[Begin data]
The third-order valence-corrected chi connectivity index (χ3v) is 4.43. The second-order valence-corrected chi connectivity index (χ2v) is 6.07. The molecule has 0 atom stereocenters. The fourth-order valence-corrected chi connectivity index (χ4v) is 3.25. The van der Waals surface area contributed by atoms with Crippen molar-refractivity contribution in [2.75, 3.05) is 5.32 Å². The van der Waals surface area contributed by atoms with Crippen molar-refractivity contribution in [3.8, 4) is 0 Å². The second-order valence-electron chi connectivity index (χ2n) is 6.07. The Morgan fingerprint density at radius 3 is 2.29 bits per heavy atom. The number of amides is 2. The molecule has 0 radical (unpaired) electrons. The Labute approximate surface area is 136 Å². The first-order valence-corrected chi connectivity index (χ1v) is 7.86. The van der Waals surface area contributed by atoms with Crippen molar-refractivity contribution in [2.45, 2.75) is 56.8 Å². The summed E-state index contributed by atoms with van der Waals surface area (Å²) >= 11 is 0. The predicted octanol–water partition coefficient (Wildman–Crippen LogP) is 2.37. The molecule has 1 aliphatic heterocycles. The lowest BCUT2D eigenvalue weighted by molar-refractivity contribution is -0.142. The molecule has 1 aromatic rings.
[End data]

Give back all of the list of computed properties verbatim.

The third-order valence-corrected chi connectivity index (χ3v) is 4.43. The second-order valence-corrected chi connectivity index (χ2v) is 6.07. The molecule has 0 atom stereocenters. The fourth-order valence-corrected chi connectivity index (χ4v) is 3.25. The van der Waals surface area contributed by atoms with Crippen molar-refractivity contribution in [2.75, 3.05) is 5.32 Å². The van der Waals surface area contributed by atoms with Crippen molar-refractivity contribution in [3.8, 4) is 0 Å². The second-order valence-electron chi connectivity index (χ2n) is 6.07. The Morgan fingerprint density at radius 3 is 2.29 bits per heavy atom. The number of amides is 2. The molecule has 0 radical (unpaired) electrons. The Labute approximate surface area is 136 Å². The first-order valence-corrected chi connectivity index (χ1v) is 7.86. The van der Waals surface area contributed by atoms with Crippen molar-refractivity contribution in [2.45, 2.75) is 56.8 Å². The summed E-state index contributed by atoms with van der Waals surface area (Å²) >= 11 is 0. The predicted octanol–water partition coefficient (Wildman–Crippen LogP) is 2.37. The molecule has 1 aliphatic heterocycles. The lowest BCUT2D eigenvalue weighted by molar-refractivity contribution is -0.142. The molecule has 1 aromatic rings.